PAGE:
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This Planet is a series of short video stories that draw on the best new videos, awesome graphics, and surprising facts about climate, energy and innovation.

Crowdfunding Support for Science

This Planet Chronicle

Crowdfunding Support for Science

Evelyn Messinger

If the Greenland ice sheet took a selfie, it might look like this:

Since Greenland can't take pictures of itself, a group of scientists is sending a few drones aloft so they can see the situation for themselves. In these images, everything that is soot-colored brown/grey is ice. Yes, ice.

There's an old, perhaps apocryphal, story that the Viking Erik the Red named his newly-discovered island Iceland. But then he was dismayed to find that no one wanted to move there because it sounded too unpleasant. So when he discovered a larger island that was even icier than Iceland, he named it Greenland in order to attract unwary settlers. But Greenland was never green, or grey or brown, until now. It was white.

 

The dark surface absorbs sunlight, making the ice melt faster than scientists predicted. To find out why the ice is dark, Glaciologist Jason Box and his team started the Dark Snow project. Box, who is featured in this week's This Planet video, What Is Dark Snow? (and in the documentary film Chasing Ice), may represent a new kind of scientist-activist. As profiled in this 2013 article from Climate Desk, Box is determined to get out on the ice come hell or high water (literally), and even willing to team up with the likes of Greenpeace:

Box increasingly began to think outside of…his last name. Rather than waiting on funding agencies, he teamed up with Greenpeace on a series of expeditions to document, and also dramatize, the ice sheet’s melting. He also began to set up time lapse cameras to observe the ice as it declines

According to Jeff Masters at Weather Underground, soot from forest fires is one contributor, as he reported here:

Climate change and forest fires synergistically drive widespread melt events of the Greenland Ice Sheet. Their ice core study found that black carbon from forest fires helped caused a rare, near-ice-sheet-wide surface melt event that melted 97% of Greenland's surface on July 11 - 12 2012, and a similar event in 1889. Since Arctic temperatures and the frequency of forest fires are both expected to rise with climate change, the results suggest that widespread melt events on the Greenland Ice Sheet may begin to occur almost annually by the end of century.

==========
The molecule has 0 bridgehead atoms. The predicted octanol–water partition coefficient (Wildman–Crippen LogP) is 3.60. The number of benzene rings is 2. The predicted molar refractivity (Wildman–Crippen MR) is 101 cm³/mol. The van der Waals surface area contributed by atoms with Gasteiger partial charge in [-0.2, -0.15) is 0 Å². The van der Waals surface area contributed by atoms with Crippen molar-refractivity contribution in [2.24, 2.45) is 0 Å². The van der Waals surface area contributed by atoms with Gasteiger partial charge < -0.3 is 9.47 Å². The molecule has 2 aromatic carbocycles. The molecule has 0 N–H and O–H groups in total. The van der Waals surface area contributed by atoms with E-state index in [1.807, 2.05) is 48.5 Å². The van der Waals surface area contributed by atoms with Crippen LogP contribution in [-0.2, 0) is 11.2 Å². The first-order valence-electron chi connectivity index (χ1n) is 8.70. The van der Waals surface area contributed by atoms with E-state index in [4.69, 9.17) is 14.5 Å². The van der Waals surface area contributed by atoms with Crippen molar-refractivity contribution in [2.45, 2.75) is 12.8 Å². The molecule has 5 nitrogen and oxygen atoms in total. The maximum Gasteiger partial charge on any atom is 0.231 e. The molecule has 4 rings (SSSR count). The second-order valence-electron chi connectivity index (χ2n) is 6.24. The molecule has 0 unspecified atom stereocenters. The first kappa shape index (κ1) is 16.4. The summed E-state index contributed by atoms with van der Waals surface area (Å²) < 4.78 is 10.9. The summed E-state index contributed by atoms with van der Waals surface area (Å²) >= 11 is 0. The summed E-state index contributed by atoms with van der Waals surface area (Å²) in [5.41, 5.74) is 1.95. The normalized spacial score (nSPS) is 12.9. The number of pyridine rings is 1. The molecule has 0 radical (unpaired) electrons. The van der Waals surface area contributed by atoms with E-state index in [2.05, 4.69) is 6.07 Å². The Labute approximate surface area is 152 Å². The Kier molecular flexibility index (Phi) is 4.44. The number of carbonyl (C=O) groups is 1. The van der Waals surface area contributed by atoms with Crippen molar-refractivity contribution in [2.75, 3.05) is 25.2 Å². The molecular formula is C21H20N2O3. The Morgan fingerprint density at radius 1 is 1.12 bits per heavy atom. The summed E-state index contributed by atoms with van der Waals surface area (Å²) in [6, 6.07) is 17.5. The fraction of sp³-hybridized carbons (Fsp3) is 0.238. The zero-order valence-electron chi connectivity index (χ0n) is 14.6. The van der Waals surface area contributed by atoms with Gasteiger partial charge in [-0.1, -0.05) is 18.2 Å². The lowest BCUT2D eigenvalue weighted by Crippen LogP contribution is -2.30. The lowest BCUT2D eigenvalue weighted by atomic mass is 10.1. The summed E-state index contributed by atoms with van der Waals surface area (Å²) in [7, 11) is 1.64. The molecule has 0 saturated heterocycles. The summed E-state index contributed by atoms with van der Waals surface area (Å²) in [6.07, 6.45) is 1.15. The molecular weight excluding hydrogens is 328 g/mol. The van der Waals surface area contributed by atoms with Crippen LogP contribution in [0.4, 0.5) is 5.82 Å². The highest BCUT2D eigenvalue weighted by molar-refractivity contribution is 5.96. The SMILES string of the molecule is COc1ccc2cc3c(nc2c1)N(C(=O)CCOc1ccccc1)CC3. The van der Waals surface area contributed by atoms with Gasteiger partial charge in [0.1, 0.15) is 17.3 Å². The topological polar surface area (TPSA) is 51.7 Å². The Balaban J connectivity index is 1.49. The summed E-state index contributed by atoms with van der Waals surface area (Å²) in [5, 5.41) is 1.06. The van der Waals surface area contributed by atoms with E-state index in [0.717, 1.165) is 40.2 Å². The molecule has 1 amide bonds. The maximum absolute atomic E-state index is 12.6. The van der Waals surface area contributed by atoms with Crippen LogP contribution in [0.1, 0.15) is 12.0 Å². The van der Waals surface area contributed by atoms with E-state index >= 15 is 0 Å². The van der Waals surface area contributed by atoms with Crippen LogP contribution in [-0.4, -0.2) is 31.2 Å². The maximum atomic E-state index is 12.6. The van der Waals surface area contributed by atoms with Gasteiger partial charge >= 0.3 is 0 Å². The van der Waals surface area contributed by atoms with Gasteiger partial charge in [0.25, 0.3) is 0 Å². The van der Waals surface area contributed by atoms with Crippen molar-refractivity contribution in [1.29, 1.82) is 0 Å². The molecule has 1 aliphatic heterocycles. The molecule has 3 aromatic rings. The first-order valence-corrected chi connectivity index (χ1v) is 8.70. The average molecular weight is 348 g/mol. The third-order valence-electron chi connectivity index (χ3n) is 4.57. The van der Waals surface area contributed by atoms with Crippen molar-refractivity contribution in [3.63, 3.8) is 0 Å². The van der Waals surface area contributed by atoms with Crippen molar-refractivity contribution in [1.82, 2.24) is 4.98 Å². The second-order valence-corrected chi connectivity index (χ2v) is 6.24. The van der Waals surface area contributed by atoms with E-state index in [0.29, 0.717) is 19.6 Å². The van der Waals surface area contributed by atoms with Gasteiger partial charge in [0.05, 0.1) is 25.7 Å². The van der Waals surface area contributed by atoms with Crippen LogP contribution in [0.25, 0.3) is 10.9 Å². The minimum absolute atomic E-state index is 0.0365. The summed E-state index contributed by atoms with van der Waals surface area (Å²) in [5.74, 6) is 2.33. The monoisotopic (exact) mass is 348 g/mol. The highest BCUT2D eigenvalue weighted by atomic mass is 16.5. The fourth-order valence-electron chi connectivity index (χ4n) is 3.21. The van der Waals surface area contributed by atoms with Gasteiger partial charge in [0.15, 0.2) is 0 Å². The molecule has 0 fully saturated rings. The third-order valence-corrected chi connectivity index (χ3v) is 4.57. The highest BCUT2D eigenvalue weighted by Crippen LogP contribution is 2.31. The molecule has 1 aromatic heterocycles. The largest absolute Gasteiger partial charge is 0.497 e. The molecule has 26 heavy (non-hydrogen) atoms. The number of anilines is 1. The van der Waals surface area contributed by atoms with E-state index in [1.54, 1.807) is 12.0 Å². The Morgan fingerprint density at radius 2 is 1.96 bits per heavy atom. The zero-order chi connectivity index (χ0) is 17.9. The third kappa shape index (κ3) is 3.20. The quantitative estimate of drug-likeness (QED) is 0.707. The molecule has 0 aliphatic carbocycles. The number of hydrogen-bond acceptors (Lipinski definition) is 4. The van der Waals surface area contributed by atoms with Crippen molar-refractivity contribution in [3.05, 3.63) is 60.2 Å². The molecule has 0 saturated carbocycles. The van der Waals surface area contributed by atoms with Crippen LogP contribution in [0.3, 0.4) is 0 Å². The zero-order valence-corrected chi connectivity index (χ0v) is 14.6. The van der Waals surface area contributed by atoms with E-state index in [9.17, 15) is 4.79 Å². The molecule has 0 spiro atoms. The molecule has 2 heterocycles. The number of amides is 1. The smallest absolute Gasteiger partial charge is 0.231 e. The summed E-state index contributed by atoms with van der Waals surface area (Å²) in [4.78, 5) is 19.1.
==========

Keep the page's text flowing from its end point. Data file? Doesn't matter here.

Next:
Results from Dark Snow’s 2014 summer expedition are revealing something new - that algae is colonizing the surface of the melting ice sheet.

This Dark Snow blog post by team member Karen Cameron explores this discovery, quoting one of the team's scientists, Marek Stibal about the unfortunate color of the algae:

"these guys [the algae] are packed with a dark purple-brown pigment that protects them from sunlight, but also causes the darkening of the ice surface."

http://www.wunderground.com/blog/JeffMasters/the-heat-is-on-in-greenland-support-the-dark-snow-project

FROM: The Heat is on in Greenland: Support the Dark Snow Project By: Dr. Jeff Masters , 2:50 PM GMT on June 25, 2014

Help them at DarkSnow.org

http://darksnowproject.org/#give-now

Masters noted in his Weather Underground article that Dark Snow is "the first crowd-funded Arctic expedition."

We are proud to promote the Dark Snow project. Click here to visit their website which has lots of interesting information, and you can contribute to this venture. Crowd funding allowed the scientists to purchase their drones and is letting them spend time on writing their reports rather than writing grant proposals.

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